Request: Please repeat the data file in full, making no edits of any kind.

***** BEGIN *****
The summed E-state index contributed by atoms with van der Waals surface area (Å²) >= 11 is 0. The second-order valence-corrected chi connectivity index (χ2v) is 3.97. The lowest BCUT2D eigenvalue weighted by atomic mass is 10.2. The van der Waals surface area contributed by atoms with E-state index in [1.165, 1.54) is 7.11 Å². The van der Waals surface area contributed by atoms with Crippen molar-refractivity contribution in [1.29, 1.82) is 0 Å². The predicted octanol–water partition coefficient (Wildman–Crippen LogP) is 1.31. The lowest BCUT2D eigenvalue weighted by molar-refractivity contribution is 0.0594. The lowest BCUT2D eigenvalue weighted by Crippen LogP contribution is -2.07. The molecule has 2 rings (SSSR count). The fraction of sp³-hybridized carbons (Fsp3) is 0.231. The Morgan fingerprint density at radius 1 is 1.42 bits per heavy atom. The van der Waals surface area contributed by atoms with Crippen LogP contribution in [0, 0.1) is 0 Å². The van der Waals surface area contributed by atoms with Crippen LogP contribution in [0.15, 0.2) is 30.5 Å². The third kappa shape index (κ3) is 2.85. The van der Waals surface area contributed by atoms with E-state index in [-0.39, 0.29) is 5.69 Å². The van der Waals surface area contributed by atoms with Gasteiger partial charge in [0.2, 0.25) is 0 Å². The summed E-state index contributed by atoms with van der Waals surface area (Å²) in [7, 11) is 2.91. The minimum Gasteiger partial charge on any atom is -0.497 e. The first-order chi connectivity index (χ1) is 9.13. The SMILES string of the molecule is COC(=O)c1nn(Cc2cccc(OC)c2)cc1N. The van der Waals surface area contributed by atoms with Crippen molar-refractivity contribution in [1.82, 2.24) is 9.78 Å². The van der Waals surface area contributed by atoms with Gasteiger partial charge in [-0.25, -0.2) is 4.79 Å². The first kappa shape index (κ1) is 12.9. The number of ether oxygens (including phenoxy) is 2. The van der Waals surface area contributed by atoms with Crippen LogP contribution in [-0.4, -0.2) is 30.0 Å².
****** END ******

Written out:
The summed E-state index contributed by atoms with van der Waals surface area (Å²) >= 11 is 0. The second-order valence-corrected chi connectivity index (χ2v) is 3.97. The lowest BCUT2D eigenvalue weighted by atomic mass is 10.2. The van der Waals surface area contributed by atoms with E-state index in [1.165, 1.54) is 7.11 Å². The van der Waals surface area contributed by atoms with Crippen molar-refractivity contribution in [1.29, 1.82) is 0 Å². The predicted octanol–water partition coefficient (Wildman–Crippen LogP) is 1.31. The lowest BCUT2D eigenvalue weighted by molar-refractivity contribution is 0.0594. The lowest BCUT2D eigenvalue weighted by Crippen LogP contribution is -2.07. The molecule has 2 rings (SSSR count). The fraction of sp³-hybridized carbons (Fsp3) is 0.231. The Morgan fingerprint density at radius 1 is 1.42 bits per heavy atom. The van der Waals surface area contributed by atoms with Crippen LogP contribution in [0, 0.1) is 0 Å². The van der Waals surface area contributed by atoms with Crippen LogP contribution in [0.15, 0.2) is 30.5 Å². The third kappa shape index (κ3) is 2.85. The van der Waals surface area contributed by atoms with E-state index in [-0.39, 0.29) is 5.69 Å². The van der Waals surface area contributed by atoms with Gasteiger partial charge in [0.2, 0.25) is 0 Å². The summed E-state index contributed by atoms with van der Waals surface area (Å²) in [7, 11) is 2.91. The minimum Gasteiger partial charge on any atom is -0.497 e. The first-order chi connectivity index (χ1) is 9.13. The SMILES string of the molecule is COC(=O)c1nn(Cc2cccc(OC)c2)cc1N. The van der Waals surface area contributed by atoms with Crippen molar-refractivity contribution in [1.82, 2.24) is 9.78 Å². The van der Waals surface area contributed by atoms with Gasteiger partial charge in [-0.25, -0.2) is 4.79 Å². The first kappa shape index (κ1) is 12.9. The number of ether oxygens (including phenoxy) is 2. The van der Waals surface area contributed by atoms with Crippen LogP contribution in [-0.4, -0.2) is 30.0 Å².